Barton gave a guilty look at the latter and sat up straight.

“I don’t know if my mind is my own anymore,” Phil said. It was blunt and honest, but in a world where Nancy Grace was on hour ten of going over the known list of Romanoff’s kills, what were secrets anyway?

“Join the club,” Barton said. He frowned in thought then, as inspiration struck, added, “Banner made T-shirts.”

“I think he knows when Hulk is in charge.”

“Why you gotta ruin my jokes?”

“Fury did something involving an alien and god knows what to bring me back from the dead,” Phil said. “He made me think I’d been on vacation the whole time. Also your jokes aren’t funny.”

Barton’s brows furrowed. “What kind of alien?”

“Great question.”

“You couldn’t ask it?”

“I don’t speak Blue Alien Floating In A Tank. Also it was dead.”

“You sure?”

“It was missing half its body, so yes.”

“How could you - “

“Chunks were hanging off of it.”

“That mean anything these days?” Barton asked. He took a thoughtful bite of his pizza, making the question rhetorical.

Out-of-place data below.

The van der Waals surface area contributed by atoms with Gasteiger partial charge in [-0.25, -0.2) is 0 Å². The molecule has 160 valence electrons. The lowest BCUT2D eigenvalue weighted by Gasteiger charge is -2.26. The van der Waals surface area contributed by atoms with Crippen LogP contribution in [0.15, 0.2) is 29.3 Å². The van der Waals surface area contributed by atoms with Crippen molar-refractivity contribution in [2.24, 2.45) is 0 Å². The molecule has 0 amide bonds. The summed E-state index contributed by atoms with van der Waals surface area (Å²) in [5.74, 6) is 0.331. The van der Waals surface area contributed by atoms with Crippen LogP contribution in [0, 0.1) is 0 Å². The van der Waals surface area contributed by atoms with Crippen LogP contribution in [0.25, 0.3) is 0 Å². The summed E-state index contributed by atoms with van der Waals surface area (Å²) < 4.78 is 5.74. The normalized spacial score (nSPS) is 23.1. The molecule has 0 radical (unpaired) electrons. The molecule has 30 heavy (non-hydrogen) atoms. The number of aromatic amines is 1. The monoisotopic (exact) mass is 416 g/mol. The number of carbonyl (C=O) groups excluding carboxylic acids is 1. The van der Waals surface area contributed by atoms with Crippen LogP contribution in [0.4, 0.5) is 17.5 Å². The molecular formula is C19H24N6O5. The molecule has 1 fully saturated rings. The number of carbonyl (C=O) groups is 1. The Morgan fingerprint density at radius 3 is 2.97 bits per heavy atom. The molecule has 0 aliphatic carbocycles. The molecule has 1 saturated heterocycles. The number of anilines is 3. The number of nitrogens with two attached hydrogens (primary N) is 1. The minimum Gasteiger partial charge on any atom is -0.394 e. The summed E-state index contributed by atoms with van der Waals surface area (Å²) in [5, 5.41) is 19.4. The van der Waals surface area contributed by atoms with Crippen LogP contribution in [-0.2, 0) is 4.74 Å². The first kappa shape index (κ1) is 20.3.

“It - whatever it was - didn’t brainwash me.” Phil figured he might as well make that comparison between him and Barton clear. “At least I don’t think it did. The mental stuff was something else.”

“So you think,” Barton pointed out.

“So I think,” Phil agreed.


“I got a place,” Barton said, which made for as good a next location to go as any.

Once they got to the point of climbing up a rusty, clearly code-violating fire escape - Barton’s damned circus-trained body making easy work of the necessary acrobatics - Phil had to ask, “When you say you’ve got this place - “

“I lost my key.”

“You’ve worked for SHIELD how long now and can’t pick a lock?”

“This is easier. ‘sides, do I still work for SHIELD?”

“Employment status doesn’t affect your knowledge base.”

“If it means I keep working with a killjoy like you I may quit anyway.”

They reached the apartment. Barton yanked open a window, scattering chips of wood and paint, and let himself inside. Phil followed.

The place was nice. Prewar. Hardwood floors. Tin ceiling. Of course it was a mess of dust and decades of neglect - some of which applied to the structure, some to the various lumpen masses of Goodwill rejects that Barton was clearly calling furniture - but it was nice. Could be nice, with attention and a bit of care.

“I don’t think we quit,” Phil said. He’d been thinking about this constantly. Ever since the realization that the Clairvoyant’s calls had been coming from the inside. “If we give up, they win. They take this from us.”

“We sure we had it to begin with?”